magic [maj-ik]; adjective: mysteriously enchanting, considered to possess mysterious powers, (informal) wonderful; marvellous; exciting
Maine is magic.
There are so many words to describe it and yet none really fit.
Four years ago, I read an article about the J&E Riggin and immediately felt a draw; I had never been sailing in my life and yet I knew I had to do it, to experience it for myself. Despite all of these overwhelming feelings, it still took me two more years to finally get out to Maine. The J&E Riggin, an oyster dredger from 1927 converted for passenger sail, offers 3, 4 and 6-day cruises around Penobscot Bay. Not knowing one gosh darn thing about sailing and not knowing whether or not I would even enjoy it, I found myself signing up for the 6-day Music, Sea History and Storytelling Cruise. I fell in love: with sailing and with Maine.
In the two years since, I’ve been sailing on the Riggin a total of 4 times, with my fifth adventure coming up in September. Last May, I decided to treat myself for my birthday. That one was too short, only 3 days. Last September, I came back again for a just slightly longer 4-day. Most recently was a 6-day cruise this past July for the Great Schooner Race 2016. Six days is really the only way to experience everything these windjammers have to offer.
The current owners (‘stewards’ they like to say) are the husband and wife duo/super team Capts. Jon Finger and Annie Mahle. Annie is also the chef and the meals she turns out of her tiny little galley are impressive. Some 95% of the food she serves is local, a lot of it coming from a CSA and a significant amount coming from their own home garden. While Annie is a trained chef, she’s really figured out how to utilize what’s available to her and in season any given week. Every trip, so far, I’ve come home and had to recreate at least one thing that she made. Last fall she roasted a head of cauliflower with butter, mayo, mustard and capers… I think I came home and made it over and over again for months.
Like many of the historic windjammers, one evening of every trip is spent on a small island for a traditional lobster bake. Lobster, corn, potatoes, and lotsah buttah. Burgers or dogs for those who don’t like seafood. Plus s’mores for dessert. The Riggin crew operates under a leave no trace policy. Everything that is brought to the island, leaves the island with us (and sometimes additional trash) and everything natural found on the island is left alone to fluorish.
As incredible as the food is, it’s just an added bonus to the sailing and the scenery of Penobscot Bay. There’s no itinerary. Seriously. Ask Capt Jon where we’re headed and he’ll tell you he doesn’t know. Or he may list off a few possibilities. The journey is determined by the wind. (In the cases where there is no wind, an external yawl boat is dropped into the water to help push us along but is only used when absolutely necessary.)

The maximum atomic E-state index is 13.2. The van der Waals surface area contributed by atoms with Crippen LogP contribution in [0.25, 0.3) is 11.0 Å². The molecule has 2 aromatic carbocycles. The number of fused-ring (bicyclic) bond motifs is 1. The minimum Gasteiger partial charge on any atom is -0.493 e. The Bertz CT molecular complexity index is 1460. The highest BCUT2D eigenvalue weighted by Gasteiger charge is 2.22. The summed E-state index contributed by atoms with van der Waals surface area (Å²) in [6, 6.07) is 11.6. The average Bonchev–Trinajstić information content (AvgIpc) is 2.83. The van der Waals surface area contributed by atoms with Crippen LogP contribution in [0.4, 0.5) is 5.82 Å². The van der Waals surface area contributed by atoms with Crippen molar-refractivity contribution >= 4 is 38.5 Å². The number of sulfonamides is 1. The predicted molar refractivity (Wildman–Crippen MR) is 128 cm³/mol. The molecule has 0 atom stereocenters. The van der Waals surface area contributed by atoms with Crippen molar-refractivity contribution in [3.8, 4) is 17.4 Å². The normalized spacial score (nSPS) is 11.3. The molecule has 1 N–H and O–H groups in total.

As we sail, some people are on the lookout for lighthouses and wildlife. Porpoise and harbor seal are a fairly frequent sight, the seal especially can be found basking on sun filled rocks. It’s always fun to spot the other windjammers from the fleet sailing around the bay as well. Others still, will read or knit or nap on deck. You choose what you want to do.
Soon everyone falls into a routine. You sleep when you’re tired, you wake up when you want to. There’s coffee on deck by 7am and there’s almost always hot water and coffee available on deck or in the galley. At 8AM, the ship’s bell rings to signify breakfast. It rings again at noon and again at 6PM. It’s not uncommon to feel like you just ate not that long ago. Depending on where we anchor at night, we often get an hour or two of shore time in the morning to explore the little seaside towns before setting sail again. (A favorite for many is Brooklin, ME; home to Wooden Boat School.) Passengers are encouraged to help set sails and weigh anchor but it’s never a requirement. People talk and tell stories about their lives. When you spend that much time with people in close quarters, it’s inevitable that close bonds are created.
Capt. Jon and Annie (and their daughters and the crew and the other passengers) have become like family. I’ve felt that way since the first time I ever stepped on board. They welcome you with open arms into their summer home. Every time I go, it gets harder and harder to leave.
In Annie’s first (she has two more) cookbook At Home, At Sea she writes, “Jon tells the story of driving all the way from Indiana to Maine for the first time. When he stepped out of the car and breathed in, he knew he’d found the place where his heart was most full. I feel the same. I feel less encumbered in Maine than I do anywhere else I’ve ever traveled or lived.”
I whole-heartedly agree.